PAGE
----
When was the last time you stopped to think about where your $29.95 t-shirt came from? Or perhaps thought about what happens to your $40 shoes when you turf them out after a few trots around the block?
In the past women bought shoes and clothing to last, paying a little more for longer lasting quality. Now in our current retail environment we are increasingly being encouraged to purchase items to only wear once or twice before turfing them into the fashion abyss. It’s very easy to block from your consciousness thinking about where this fashion abyss may be, but it’s closer than you think – it’s landfill filling up your local tip and having a devastating effect on the environment.
The environment is the hot topic of the moment, it’s hip to be green – the celebs are paying big bucks for specialists to eco-makeover their lives and websites such as ecorazzi.com are popping up as gossip sites documenting celebrity green habits. Ironically it’s fashionable to be an environmentalist but fast fashion is currently not even close to being an environmentally friendly endeavour. Retailers such as Primark and H&M in the UK, Gap in the US and closer to home low price retailers such as Sportsgirl and Supre all encourage women to purchase more than they need and promote a high turnover in both a woman’s wardrobe and their coffers.
Lets start at the beginning of the production process. Inspiration is drawn from the catwalks of Europe and quickly reinterpreted by buyers and designers working for the high turnover retailers. Production is a fast affair, time is of the essence to beat their fellow retailers in getting their version in store. Cheaper materials are sourced with cost being the primary focus, not the environment. Fabric may have been woven in substandard factories, transported by older trucks with fuel inefficiencies and via ships or planes damaging our atmosphere through high carbon emissions. Once the clothing reaches the store, the focus is on volume, moving as much stock as possible. Buy one get one free, second pair half price, 50% off…all familiar chants bombarding us as we move through the stores.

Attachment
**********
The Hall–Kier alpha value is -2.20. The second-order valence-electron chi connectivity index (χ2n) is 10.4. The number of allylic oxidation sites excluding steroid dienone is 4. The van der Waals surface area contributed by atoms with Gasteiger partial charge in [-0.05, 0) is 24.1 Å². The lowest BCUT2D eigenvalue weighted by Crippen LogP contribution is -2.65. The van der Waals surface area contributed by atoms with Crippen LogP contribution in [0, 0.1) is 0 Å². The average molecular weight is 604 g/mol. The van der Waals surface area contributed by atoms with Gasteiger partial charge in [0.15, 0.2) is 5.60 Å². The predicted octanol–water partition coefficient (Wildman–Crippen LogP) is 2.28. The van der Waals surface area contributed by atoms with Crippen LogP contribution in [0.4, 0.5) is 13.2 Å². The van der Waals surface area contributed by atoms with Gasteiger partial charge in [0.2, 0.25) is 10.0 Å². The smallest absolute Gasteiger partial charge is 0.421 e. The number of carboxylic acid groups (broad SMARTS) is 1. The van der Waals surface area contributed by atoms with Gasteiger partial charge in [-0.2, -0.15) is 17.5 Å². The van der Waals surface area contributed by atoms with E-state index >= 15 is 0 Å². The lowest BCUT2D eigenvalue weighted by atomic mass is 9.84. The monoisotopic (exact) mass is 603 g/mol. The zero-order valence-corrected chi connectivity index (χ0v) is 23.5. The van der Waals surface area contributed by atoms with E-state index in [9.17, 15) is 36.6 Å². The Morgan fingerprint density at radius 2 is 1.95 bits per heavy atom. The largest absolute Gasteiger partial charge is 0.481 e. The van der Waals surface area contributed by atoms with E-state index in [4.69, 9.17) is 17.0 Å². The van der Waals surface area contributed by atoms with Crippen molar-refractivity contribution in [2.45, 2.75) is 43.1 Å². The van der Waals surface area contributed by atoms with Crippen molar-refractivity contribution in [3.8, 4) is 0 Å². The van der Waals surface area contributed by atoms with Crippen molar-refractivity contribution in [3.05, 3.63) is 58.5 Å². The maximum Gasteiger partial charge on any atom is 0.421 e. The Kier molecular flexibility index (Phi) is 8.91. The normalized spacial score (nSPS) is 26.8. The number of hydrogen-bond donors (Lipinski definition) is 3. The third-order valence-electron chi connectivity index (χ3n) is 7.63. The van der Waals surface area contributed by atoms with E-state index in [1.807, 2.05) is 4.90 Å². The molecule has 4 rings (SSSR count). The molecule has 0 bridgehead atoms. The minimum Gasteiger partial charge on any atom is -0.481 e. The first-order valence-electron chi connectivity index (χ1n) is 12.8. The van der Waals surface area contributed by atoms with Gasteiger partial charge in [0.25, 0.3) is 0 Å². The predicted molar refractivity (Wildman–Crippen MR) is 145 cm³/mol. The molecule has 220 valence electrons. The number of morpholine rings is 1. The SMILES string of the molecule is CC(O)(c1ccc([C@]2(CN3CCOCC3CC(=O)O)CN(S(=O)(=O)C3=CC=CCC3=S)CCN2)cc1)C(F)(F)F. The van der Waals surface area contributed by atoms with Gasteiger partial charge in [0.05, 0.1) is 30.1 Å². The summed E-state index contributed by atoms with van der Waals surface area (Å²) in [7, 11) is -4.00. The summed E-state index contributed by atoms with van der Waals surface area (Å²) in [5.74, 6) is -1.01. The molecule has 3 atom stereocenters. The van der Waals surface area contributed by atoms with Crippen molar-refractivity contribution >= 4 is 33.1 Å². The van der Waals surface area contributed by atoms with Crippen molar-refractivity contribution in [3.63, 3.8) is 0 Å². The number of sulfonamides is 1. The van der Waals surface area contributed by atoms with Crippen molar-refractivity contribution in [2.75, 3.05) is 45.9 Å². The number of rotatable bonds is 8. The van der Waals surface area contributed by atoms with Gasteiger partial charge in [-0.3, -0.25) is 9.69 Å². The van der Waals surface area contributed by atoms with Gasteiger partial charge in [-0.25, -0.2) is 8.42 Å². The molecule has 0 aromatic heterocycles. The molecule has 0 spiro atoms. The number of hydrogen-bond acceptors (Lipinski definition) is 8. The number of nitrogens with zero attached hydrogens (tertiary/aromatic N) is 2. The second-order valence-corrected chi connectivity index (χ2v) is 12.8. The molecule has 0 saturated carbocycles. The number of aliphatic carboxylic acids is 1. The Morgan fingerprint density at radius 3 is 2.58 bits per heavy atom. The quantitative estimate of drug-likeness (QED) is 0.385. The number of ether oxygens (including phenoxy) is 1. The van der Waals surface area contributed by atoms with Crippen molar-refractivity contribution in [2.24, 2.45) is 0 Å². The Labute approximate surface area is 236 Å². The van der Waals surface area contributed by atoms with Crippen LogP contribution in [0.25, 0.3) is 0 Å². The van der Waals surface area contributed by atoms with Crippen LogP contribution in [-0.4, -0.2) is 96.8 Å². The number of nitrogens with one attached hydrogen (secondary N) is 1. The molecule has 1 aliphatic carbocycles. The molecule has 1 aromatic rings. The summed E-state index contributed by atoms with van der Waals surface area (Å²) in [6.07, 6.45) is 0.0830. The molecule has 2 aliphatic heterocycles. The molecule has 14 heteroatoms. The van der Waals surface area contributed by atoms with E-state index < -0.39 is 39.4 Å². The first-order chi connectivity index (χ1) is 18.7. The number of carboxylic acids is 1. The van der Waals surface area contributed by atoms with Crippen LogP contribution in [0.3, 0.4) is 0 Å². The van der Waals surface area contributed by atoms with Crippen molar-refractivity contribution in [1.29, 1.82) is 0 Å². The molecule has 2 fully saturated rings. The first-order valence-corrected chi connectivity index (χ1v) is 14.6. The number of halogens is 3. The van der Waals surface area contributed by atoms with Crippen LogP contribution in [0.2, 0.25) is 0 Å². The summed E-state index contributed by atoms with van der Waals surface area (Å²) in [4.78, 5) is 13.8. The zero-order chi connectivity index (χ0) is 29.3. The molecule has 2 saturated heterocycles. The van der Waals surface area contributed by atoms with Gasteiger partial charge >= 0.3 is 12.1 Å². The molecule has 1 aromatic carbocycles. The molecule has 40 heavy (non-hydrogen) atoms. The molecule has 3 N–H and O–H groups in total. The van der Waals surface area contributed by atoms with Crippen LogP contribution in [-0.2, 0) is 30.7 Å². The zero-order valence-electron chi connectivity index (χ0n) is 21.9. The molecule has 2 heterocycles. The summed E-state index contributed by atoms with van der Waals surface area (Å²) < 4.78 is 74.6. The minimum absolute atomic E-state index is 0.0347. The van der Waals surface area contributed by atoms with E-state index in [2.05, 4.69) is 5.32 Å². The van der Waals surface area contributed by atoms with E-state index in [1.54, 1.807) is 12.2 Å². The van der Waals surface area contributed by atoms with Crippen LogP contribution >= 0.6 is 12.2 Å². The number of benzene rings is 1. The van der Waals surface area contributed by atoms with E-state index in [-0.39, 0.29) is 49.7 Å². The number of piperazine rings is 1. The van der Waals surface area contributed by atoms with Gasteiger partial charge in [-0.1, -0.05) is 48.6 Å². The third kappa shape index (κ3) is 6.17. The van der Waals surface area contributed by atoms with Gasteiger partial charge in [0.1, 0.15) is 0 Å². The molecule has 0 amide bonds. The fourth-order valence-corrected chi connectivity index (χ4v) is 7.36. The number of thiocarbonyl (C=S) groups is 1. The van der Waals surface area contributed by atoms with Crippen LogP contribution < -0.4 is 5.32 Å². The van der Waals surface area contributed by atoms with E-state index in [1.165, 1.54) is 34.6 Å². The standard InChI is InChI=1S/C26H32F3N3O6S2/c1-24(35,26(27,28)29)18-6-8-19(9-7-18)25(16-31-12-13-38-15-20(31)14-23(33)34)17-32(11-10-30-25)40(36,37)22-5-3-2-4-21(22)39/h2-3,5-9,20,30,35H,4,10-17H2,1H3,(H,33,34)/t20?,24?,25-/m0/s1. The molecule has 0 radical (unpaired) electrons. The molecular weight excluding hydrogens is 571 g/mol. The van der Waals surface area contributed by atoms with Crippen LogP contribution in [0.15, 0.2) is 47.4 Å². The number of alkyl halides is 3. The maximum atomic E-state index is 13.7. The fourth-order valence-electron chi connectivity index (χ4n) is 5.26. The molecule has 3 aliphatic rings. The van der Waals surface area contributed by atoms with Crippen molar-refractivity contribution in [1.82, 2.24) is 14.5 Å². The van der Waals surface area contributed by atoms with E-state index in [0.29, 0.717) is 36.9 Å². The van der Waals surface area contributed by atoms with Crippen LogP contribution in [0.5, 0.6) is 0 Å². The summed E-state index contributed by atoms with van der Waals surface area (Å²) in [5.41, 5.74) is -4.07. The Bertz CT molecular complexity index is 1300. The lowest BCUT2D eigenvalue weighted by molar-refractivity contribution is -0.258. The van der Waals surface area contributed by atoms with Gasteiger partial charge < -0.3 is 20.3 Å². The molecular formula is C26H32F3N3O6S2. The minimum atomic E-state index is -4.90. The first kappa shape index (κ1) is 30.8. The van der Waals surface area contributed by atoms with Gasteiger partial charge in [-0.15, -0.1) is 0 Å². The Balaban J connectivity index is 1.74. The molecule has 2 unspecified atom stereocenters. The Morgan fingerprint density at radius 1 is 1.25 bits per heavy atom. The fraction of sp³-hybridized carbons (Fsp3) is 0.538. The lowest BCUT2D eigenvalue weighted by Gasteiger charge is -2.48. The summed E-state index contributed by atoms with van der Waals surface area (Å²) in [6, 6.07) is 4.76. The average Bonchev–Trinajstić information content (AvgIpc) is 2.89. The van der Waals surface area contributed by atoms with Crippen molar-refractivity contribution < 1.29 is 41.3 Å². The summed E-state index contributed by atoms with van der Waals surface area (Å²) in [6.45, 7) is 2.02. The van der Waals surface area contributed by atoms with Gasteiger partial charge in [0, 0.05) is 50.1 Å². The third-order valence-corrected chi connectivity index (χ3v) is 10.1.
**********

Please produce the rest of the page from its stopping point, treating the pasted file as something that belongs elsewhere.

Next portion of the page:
We have all been there, bought three tops in three different colours, worn them a few times and then relegated them to ‘back of the wardrobe’ status. Value isn’t placed on the items making them easily forgettable. More expensive clothing however has a greater decision making buy in…how many times have you calculated the cost per wear before stepping to the register? The value is there, you treasure the item and have a connection with it and the designer it has come from.
So what is the answer? Although our dream wardrobes may perhaps have less clothes but of greater quality, in reality it is a woman’s prerogative to want to be a fashion chameleon – sharp suiting one day, casual comfort the next. In the future we will be seeing a greater emphasis placed on green clothing, not just in the materials used but the production processes that are followed. There will be even more focus on re-use and recycling of clothing, particularly the low-cost high-volume gear that is clogging up our garbage tips.
And what can you do? Be more strategic with your wardrobe, plan your purchases and put a little more thought into buying a couple of great tailored shirts and dresses that turn heads due to their quality and cut, rather than 5 cheaper alternatives that don’t have that classic staying power. And when you get bored, swap with your girlfriends. The environment will thank you for it!